Barclays Plc, whose three most senior officials resigned after the lender was fined for rigging Libor, said Finance Director Chris Lucas is being probed by regulators with regards to a fundraising four years ago.
The U.K. Financial Services Authority is investigating four current and former senior employees, including Lucas, over the disclosure of fees related to the bank’s capital raisings in 2008, Barclays said in a statement today as it released first- half earnings. The bank also disclosed a further three lawsuits linked to its alleged manipulation of global interest rates.
“The FSA is investigating the sufficiency of disclosure in relation to fees payable under certain commercial agreements and whether these may have related to Barclays capital raisings in June and November 2008,” the bank said in the statement.
The FSA investigation does not relate to a 66 million-pound ($104 million) payment to Qatar Holding LLC mentioned in a November 2008 prospectus, Barclays Chairman Marcus Agius said on a call with journalists today. Agius said Lucas’s name was deliberately disclosed by Barclays as the information was potentially market-moving, and said investigations such as this occur “routinely.”
He said the fees had been mentioned in prospectus documents, without specifying which ones.
Shares of Barclays jumped as much as 7.6 percent today, the most in six weeks, after the company’s first-half earnings beat analysts’ estimates.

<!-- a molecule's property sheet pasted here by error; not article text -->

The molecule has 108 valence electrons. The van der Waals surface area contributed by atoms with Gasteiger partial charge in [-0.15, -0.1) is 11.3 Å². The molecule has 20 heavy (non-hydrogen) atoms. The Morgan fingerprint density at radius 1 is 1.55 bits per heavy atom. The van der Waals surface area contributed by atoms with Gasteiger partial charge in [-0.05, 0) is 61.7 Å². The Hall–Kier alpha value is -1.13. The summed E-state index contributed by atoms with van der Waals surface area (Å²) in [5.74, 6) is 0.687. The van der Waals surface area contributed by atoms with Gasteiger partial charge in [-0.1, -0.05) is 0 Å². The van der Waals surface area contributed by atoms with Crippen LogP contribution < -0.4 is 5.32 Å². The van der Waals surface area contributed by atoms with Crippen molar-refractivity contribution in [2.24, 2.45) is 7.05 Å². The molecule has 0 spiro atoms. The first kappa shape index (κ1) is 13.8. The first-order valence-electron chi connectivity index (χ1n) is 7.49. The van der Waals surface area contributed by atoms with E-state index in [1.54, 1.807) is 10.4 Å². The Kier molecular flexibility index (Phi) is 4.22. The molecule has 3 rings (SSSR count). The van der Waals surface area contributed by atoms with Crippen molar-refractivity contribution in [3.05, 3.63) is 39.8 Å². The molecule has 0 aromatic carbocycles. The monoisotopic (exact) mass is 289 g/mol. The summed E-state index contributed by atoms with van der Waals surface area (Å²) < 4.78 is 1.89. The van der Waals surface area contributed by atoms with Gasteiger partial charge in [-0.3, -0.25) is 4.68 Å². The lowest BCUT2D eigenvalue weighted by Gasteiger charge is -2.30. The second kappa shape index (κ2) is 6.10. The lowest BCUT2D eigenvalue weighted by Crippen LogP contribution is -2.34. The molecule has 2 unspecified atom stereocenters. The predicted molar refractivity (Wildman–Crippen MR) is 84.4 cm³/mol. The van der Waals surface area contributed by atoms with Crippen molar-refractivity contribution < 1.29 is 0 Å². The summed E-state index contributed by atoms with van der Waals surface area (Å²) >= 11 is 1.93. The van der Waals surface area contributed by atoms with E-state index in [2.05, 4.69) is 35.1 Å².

The stock was up 6.4 percent to 163.45 pence at 1:12 p.m. in London, where the company is based. Barclays shares are still down about 17 percent since the company’s record 290 million- pound fine for rigging interest rates was disclosed a month ago.
Barclays raised 7 billion pounds of capital from investors including the Abu Dhabi and Qatar sovereign wealth funds as the financial crisis worsened in 2008, helping the bank avoid a government bailout. The U.K. government was spending 66 billion pounds buying shares in Lloyds Banking Group Plc and Royal Bank of Scotland to rescue the lenders at the time.
The 66-million-pound Qatar payment was “for having arranged certain of the subscriptions in the capital raising,” Barclays said in the November 2008 prospectus.
Roger Jenkins, former head of Barclays’s structured capital markets unit, received a bonus of more than 30 million pounds for helping to broker the investments, while Amanda Staveley of PCP Capital Partners was paid a 40 million-pound commission for her advice, the New York Times reported in November 2008.
“Barclays considers that it satisfied its disclosure obligations and confirms that it will cooperate fully with the FSA’s investigation,” the bank said today.
Barclays Chief Executive Officer Robert Diamond, Agius and Chief Operating Officer Jerry Del Missier all said they would step down after the bank last month paid a record 290 million- pound fine to regulators for rigging global interest rates. Barclays has opened an internal review into its business practices, led by Anthony Salz, an executive vice chairman at Rothschild and former corporate lawyer.
FSA spokesman Liam Parker declined to comment. Barclays spokesman Giles Croot declined to expand upon the bank’s statement. Spokesmen for Staveley and Jenkins were not immediately available to comment.
First-half pretax profit excluding one-time items rose 13 percent to 4.23 billion pounds, Barclays reported today, beating analysts’ estimates, amid fewer bad loans at the consumer bank and market-share gains in investment banking.
Total revenue at the investment bank increased 4 percent in the first half from the year-earlier period to 5 billion pounds, as revenue from fixed income, currency and commodities, known as FICC, jumped 11 percent. The division’s adjusted pretax profit rose to 2.6 billion pounds in the half from 2.4 billion pounds.